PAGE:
The Mistake of the Century
President Xi Jinping is a poor strategist.
Chinese are known followers of the Art of War, an ancient Chinese military treatise written by Sun Tzu, a Chinese general and military authority in the 5th century BC. The treatise teaches all aspects of warfare and particularly how to win a War without fighting it, but today, it is clear that President Xi Jinping has not read the book properly.
Xi got the first basic wrong, “don’t take too many enemies in one go, take them one by one.”
As a result, Xi may win a few battles, but ultimately, the Chairman of the all-powerful Central Military Commission is certain to lose the war; the world will not let the Middle Kingdom dominate the planet.
Xi Jinping and his advisors did not take into account that China’s ‘enemies’ would react so quickly to Beijing’s aggressive expansionism.
Take India, how could the nation (and the government) ignore Chinese intrusions in Ladakh and accept a change of the status quo without taking measures to make Beijing pay a price.
Banning Chinese applications or cancelling State contracts for Chinese mining companies, Delhi has started acting. As China digs in in Ladakh and prepares for the winter, retaliating actions are bound to increase and certain policies taken in the 1950s, will certainly be debated afresh, particularly the ‘One-China’ policy.
It is where President Xi and his advisors have miscalculated.
India and the world can well reopen ‘unfinished’ business.
One is the Tibetan issue at the UN.
On November 7, 1950, a well-drafted appeal sent from Kalimpong (as there were no postal facilities in Lhasa), pointed to the fact that “the Tibetans were racially, culturally and geographically far apart from the Chinese.” It also made a parallel with the situation in the Korean peninsula: “The attention of the world was then riveted on Korea where aggression was being resisted by an international force.
Similar happenings in Tibet were taking place with the world covering its eyes: … [The problem is] largely the outcome of unthwarted Chinese ambitions to bring weaker nations on her periphery within her active domination,” said the Appeal, which continued: “As a people devoted to the tenets of Buddhism, Tibetans had long eschewed the art of warfare, practised peace and tolerance and for the defence of their country, relied on its geographical configuration and on non-involvement in the affairs of other nations.”
It added that the Chinese, in their natural urge for expansion, “have wholly misconstrued the significance of the ties of friendship and interdependence that existed between China and Tibet.”
Some twenty years ago, Claudia Johnston, an independent researcher in International Law at the University of Victoria, Canada, wrote a fascinating paper “Tibet: The International Mistake of the Century”.
The outcome of her research was that the Tibetan Appeal was still a pending matter in the UN …waiting to be reopened: “The UN and individual Member States, have been conducting their decisions based on the false assumption that Tibet is not a ‘State’, but ‘an internal affair’ of China. UN official records show this to be a mistake.” Tibet was then a State.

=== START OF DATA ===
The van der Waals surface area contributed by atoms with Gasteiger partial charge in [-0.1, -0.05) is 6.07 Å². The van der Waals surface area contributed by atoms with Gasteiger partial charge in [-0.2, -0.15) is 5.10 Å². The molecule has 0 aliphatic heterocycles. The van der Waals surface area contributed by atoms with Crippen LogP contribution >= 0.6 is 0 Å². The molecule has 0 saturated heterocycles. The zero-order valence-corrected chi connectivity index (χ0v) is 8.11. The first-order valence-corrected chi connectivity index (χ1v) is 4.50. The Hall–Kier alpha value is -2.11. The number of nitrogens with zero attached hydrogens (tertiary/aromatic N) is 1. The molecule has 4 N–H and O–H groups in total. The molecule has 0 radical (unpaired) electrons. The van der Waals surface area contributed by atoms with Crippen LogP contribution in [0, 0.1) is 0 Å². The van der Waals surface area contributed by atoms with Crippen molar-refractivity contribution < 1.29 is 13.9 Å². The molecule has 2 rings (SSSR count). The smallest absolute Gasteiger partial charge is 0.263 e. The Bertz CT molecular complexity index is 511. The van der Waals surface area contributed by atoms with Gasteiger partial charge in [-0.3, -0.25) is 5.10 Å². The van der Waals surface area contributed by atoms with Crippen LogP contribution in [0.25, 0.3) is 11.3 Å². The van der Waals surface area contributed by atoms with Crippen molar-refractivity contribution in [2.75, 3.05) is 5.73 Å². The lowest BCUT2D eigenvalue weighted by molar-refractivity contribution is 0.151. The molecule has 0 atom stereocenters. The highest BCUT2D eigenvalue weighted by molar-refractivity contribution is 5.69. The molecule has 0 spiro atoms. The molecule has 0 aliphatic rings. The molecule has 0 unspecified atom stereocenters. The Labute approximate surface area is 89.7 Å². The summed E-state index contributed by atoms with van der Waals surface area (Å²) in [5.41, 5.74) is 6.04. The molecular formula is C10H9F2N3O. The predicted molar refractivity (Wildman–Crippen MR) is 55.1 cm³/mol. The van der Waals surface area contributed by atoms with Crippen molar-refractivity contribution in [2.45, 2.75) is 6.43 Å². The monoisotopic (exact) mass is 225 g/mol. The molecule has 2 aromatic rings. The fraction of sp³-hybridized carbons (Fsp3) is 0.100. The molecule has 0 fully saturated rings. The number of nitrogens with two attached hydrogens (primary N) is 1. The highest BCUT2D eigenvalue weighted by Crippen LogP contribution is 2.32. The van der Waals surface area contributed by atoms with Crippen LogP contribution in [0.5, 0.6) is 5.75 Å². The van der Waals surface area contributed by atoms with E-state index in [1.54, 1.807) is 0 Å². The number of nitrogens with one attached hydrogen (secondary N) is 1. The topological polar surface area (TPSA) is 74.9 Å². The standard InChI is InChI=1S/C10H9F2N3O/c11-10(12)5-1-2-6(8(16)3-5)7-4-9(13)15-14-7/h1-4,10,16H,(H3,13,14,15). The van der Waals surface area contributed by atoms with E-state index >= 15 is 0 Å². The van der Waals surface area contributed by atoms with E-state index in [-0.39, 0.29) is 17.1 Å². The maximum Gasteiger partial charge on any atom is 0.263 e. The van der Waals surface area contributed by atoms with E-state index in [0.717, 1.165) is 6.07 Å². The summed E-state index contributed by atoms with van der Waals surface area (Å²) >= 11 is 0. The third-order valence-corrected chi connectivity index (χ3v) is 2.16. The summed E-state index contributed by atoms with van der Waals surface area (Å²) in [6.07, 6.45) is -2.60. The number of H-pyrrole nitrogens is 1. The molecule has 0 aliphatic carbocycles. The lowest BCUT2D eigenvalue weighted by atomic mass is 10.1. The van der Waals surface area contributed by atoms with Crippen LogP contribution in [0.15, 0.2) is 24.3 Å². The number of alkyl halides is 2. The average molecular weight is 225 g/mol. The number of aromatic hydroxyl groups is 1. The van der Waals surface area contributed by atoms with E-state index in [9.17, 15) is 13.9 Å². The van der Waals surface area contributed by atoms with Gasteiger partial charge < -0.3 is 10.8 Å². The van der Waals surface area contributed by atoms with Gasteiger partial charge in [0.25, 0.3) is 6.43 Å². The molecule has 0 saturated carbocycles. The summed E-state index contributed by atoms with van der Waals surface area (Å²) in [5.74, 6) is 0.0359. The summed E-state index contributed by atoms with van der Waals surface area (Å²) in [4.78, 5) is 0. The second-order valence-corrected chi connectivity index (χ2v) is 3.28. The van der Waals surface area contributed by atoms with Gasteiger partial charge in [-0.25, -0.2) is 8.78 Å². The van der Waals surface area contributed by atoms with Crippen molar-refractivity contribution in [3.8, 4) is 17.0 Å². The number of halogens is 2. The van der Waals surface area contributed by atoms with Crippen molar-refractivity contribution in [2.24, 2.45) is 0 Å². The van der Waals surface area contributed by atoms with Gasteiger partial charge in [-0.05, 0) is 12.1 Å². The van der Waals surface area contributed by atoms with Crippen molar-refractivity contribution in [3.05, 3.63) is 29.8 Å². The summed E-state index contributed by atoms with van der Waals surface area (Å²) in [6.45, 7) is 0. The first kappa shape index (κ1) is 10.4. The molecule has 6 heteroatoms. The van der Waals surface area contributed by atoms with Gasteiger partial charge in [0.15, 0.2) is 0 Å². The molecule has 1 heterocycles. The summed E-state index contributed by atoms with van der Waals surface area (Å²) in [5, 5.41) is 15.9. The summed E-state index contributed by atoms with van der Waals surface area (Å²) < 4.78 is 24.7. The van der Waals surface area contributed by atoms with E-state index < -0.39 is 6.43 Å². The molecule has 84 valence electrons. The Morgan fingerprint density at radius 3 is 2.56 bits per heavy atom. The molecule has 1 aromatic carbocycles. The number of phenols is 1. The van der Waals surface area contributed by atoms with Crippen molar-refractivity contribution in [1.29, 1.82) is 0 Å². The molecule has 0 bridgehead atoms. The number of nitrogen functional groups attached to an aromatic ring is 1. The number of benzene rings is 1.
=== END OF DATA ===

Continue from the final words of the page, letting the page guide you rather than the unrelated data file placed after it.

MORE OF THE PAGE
As a result, “the issue of Tibetan Statehood remains unconsidered by the United Nations. United Nations mechanisms for ‘States’ to employ peaceful solutions to ‘Disputes’ have not been utilised.”
All this was done …at the instance of India.
It is true that from the start, Delhi was pessimistic about the outcome of the UN appeal: “We doubt whether a discussion of Tibetan problem in General Assembly or in Security Council will yield any useful result,” wrote Nehru.
The friendship with China was already too important to be sacrificed for the fate a weak and peaceful neighbour like Tibet.
The Prime Minister frankly admitted that though Beijing had repeatedly expressed itself in favour of Tibetan autonomy “but of course we do NOT know what their idea of autonomy is.”
Delhi thought: “We do NOT think that legal argument will be helpful or that Assembly should attempt more than appeal to two parties to come to a peaceful settlement. Condemnation of China will NOT help Tibet; and neither Security Council nor Assembly is in any position to render physical aid to Tibet.”
As a result China was not condemned and could complete its task of entering Lhasa without hindrance; in Sun Tzu’s jargon, ‘liberating Tibet without waging war’.
In the course of the discussions at the UN in New York, most of the representatives indicated that India was the nation most concerned and that they would follow India’s lead.
In a note, Nehru sadly asserted: “I think it may be taken for granted that China will take possession, in a political sense at least, of the whole of Tibet.”
He further admitted that for the Tibetan people the “autonomy can obviously not be anything like the autonomy, verging on independence, which Tibet has enjoyed during the last forty years or so.”
His final words were: “We cannot save Tibet, as we should have liked to do so, and our very attempts to save it might bring greater trouble to it. It would be unfair to Tibet for us to bring this trouble upon her without having the capacity to help her effectively.”
The strange argument was: if we do anything to help Tibet, it will upset the Chinese and the fate of Tibet would be worse.
The case was eventually ‘put in abeyance’ at India’s demand.
Let us remember that Sardar Patel was by then a dying man; nobody could stand up to Nehru.
But today, if China stubbornly continues to occupy Indian territory in Ladakh or if the Chinese Western Theatre Command generals manage to convince the new Helmsman that India should be taught more lessons, there are plenty of old issues for India to reopen. For sure, Chairman Xi has not played his cards well.